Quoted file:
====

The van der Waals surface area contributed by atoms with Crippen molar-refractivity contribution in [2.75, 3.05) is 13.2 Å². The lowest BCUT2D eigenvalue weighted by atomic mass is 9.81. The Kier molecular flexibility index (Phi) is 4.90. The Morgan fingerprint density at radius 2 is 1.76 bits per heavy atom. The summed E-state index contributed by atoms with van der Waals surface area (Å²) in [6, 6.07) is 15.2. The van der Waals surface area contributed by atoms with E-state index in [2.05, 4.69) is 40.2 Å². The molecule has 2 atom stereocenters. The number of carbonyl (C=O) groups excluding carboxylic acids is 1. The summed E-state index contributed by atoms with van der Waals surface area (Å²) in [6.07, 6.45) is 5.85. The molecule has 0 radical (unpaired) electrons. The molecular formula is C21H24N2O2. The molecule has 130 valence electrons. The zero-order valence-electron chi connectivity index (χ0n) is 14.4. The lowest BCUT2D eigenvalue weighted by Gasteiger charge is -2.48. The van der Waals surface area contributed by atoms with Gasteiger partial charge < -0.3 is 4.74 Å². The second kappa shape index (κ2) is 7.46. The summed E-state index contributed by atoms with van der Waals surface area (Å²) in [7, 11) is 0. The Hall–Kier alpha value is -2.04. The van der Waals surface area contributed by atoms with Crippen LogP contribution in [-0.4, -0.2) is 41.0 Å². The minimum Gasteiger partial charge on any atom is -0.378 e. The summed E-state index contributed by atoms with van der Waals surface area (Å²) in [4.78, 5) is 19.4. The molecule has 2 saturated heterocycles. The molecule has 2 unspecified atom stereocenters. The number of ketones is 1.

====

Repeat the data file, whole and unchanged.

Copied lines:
The van der Waals surface area contributed by atoms with Crippen molar-refractivity contribution in [2.75, 3.05) is 13.2 Å². The lowest BCUT2D eigenvalue weighted by atomic mass is 9.81. The Kier molecular flexibility index (Phi) is 4.90. The Morgan fingerprint density at radius 2 is 1.76 bits per heavy atom. The summed E-state index contributed by atoms with van der Waals surface area (Å²) in [6, 6.07) is 15.2. The van der Waals surface area contributed by atoms with E-state index in [2.05, 4.69) is 40.2 Å². The molecule has 2 atom stereocenters. The number of carbonyl (C=O) groups excluding carboxylic acids is 1. The summed E-state index contributed by atoms with van der Waals surface area (Å²) in [6.07, 6.45) is 5.85. The molecule has 0 radical (unpaired) electrons. The molecular formula is C21H24N2O2. The molecule has 130 valence electrons. The zero-order valence-electron chi connectivity index (χ0n) is 14.4. The lowest BCUT2D eigenvalue weighted by Gasteiger charge is -2.48. The van der Waals surface area contributed by atoms with Gasteiger partial charge < -0.3 is 4.74 Å². The second kappa shape index (κ2) is 7.46. The summed E-state index contributed by atoms with van der Waals surface area (Å²) in [7, 11) is 0. The Hall–Kier alpha value is -2.04. The van der Waals surface area contributed by atoms with Crippen LogP contribution in [-0.4, -0.2) is 41.0 Å². The minimum Gasteiger partial charge on any atom is -0.378 e. The summed E-state index contributed by atoms with van der Waals surface area (Å²) in [4.78, 5) is 19.4. The molecule has 2 saturated heterocycles. The molecule has 2 unspecified atom stereocenters. The number of ketones is 1.